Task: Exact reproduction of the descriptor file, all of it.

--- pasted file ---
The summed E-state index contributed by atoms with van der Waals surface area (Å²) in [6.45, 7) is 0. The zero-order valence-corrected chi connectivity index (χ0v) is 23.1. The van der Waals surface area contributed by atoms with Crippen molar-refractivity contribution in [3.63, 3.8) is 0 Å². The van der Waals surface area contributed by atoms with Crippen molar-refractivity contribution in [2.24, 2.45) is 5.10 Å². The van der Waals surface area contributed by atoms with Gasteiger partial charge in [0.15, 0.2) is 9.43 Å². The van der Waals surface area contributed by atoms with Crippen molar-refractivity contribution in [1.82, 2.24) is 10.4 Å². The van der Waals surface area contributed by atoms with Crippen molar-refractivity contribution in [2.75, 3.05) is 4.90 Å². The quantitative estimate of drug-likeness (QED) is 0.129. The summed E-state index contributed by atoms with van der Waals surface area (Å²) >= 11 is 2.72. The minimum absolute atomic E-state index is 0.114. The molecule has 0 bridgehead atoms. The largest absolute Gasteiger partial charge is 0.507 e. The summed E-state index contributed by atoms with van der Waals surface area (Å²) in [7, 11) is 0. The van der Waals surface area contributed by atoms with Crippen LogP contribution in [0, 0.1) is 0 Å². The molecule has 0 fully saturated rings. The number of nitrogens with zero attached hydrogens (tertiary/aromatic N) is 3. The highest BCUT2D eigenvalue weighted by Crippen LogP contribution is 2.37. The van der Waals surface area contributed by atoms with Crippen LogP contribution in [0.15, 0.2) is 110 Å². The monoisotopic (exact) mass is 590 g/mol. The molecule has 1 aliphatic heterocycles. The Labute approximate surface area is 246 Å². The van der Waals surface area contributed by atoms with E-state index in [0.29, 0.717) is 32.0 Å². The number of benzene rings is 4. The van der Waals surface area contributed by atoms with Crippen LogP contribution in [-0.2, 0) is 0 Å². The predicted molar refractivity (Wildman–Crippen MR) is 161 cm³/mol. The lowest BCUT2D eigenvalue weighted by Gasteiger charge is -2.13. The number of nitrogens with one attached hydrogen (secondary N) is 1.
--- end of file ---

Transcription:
The summed E-state index contributed by atoms with van der Waals surface area (Å²) in [6.45, 7) is 0. The zero-order valence-corrected chi connectivity index (χ0v) is 23.1. The van der Waals surface area contributed by atoms with Crippen molar-refractivity contribution in [3.63, 3.8) is 0 Å². The van der Waals surface area contributed by atoms with Crippen molar-refractivity contribution in [2.24, 2.45) is 5.10 Å². The van der Waals surface area contributed by atoms with Gasteiger partial charge in [0.15, 0.2) is 9.43 Å². The van der Waals surface area contributed by atoms with Crippen molar-refractivity contribution in [1.82, 2.24) is 10.4 Å². The van der Waals surface area contributed by atoms with Crippen molar-refractivity contribution in [2.75, 3.05) is 4.90 Å². The quantitative estimate of drug-likeness (QED) is 0.129. The summed E-state index contributed by atoms with van der Waals surface area (Å²) >= 11 is 2.72. The minimum absolute atomic E-state index is 0.114. The molecule has 0 bridgehead atoms. The largest absolute Gasteiger partial charge is 0.507 e. The summed E-state index contributed by atoms with van der Waals surface area (Å²) in [7, 11) is 0. The van der Waals surface area contributed by atoms with Crippen LogP contribution in [0, 0.1) is 0 Å². The molecule has 0 fully saturated rings. The number of nitrogens with zero attached hydrogens (tertiary/aromatic N) is 3. The highest BCUT2D eigenvalue weighted by Crippen LogP contribution is 2.37. The van der Waals surface area contributed by atoms with Crippen LogP contribution in [0.15, 0.2) is 110 Å². The monoisotopic (exact) mass is 590 g/mol. The molecule has 1 aliphatic heterocycles. The Labute approximate surface area is 246 Å². The van der Waals surface area contributed by atoms with E-state index in [0.29, 0.717) is 32.0 Å². The number of benzene rings is 4. The van der Waals surface area contributed by atoms with Crippen LogP contribution in [-0.2, 0) is 0 Å². The predicted molar refractivity (Wildman–Crippen MR) is 161 cm³/mol. The lowest BCUT2D eigenvalue weighted by Gasteiger charge is -2.13. The number of nitrogens with one attached hydrogen (secondary N) is 1.